Trump has broken with traditional Republican economic ideology during the campaign and has embraced -- among other policies that diverge from traditional Republican orthodoxy -- a platform that is skeptical of free trade.
With one week until the election, the economists included a bullet-pointed list of criticisms directed at the Republican nominee, asserting that Trump had degraded "trust in vital public institutions that collect and disseminate information about the economy" like the Bureau of Labor Statistics, which releases jobs numbers.
They also derided Trump for claiming that renegotiating the North American Free Trade Agreement (NAFTA) or slapping tariffs on Chinese imports would restore manufacturing jobs -- the loss of which, they said, was more the result of technological improvement than trade.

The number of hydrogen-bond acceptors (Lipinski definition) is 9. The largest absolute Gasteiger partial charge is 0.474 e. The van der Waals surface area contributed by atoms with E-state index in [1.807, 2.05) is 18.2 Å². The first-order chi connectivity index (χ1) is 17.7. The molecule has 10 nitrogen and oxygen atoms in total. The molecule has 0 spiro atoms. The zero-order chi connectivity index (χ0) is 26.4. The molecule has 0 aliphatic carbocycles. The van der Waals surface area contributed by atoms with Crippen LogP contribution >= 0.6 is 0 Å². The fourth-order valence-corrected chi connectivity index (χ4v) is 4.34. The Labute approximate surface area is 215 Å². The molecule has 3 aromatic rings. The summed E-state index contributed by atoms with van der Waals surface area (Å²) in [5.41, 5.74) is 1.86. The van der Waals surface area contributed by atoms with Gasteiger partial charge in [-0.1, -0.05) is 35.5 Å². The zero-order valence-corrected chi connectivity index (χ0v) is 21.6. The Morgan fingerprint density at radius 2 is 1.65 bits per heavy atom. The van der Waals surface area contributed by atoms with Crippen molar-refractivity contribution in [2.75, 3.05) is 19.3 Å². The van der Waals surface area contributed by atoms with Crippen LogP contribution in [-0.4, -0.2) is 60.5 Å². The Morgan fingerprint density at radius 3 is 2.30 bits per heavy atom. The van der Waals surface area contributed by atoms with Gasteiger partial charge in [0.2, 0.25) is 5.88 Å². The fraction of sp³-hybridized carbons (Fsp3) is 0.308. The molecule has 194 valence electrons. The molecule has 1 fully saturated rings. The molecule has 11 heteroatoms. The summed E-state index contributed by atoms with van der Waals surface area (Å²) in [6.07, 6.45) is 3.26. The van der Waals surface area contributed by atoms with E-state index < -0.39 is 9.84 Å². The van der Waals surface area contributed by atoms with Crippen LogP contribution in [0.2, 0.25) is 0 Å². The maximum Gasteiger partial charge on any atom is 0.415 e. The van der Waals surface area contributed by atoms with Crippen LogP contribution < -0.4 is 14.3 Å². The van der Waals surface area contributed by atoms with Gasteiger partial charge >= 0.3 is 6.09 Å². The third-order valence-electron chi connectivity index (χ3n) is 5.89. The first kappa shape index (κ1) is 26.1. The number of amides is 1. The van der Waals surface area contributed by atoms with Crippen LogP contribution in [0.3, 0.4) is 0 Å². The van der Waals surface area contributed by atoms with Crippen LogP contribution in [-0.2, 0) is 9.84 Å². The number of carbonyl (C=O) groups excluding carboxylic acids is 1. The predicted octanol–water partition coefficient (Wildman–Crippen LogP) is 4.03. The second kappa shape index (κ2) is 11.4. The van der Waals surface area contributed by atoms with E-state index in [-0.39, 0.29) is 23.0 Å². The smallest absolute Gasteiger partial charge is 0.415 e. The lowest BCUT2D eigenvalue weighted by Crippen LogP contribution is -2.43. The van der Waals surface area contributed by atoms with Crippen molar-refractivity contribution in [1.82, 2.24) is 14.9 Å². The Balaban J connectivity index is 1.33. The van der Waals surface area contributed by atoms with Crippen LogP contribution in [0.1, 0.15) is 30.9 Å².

The letter also took issue with his fiscal policies, saying that he had "lowered the seriousness of the national dialogue" by proposing cuts that would not affect the budget deficit.
Peter Navarro, a Trump economic advisor and economist at the University of California at Irvine, issued a response in a campaign email.
"A close look at this letter indicates a clear case of the dog that didn’t bark," he said. "The letter was very careful not to support Hillary Clinton’s economic plan and it’s no secret why."
Navarro also addressed the free trade concepts referenced in the letter.
"This new letter is an embarrassment to the corporate offshoring wing of the economist profession who continues to insist bad trade deals are good for America," he said. "A classic case of reality running roughshod over talking points."
Earlier this week, 19 Nobel-winning economists publicly supported Clinton in a previous open letter that was published on Monday.
"We have decided to sign this letter jointly to express our shared judgments that Hillary Clinton is eminently qualified to serve as President, and Donald Trump is unfit for this office," the Nobel laureates, including Joseph Stiglitz wrote.
A few weeks ago another letter from 306 economists condemned Clinton’s policies in an open letter published by The Hill. Like the most recent letter, that letter did not endorse a candidate.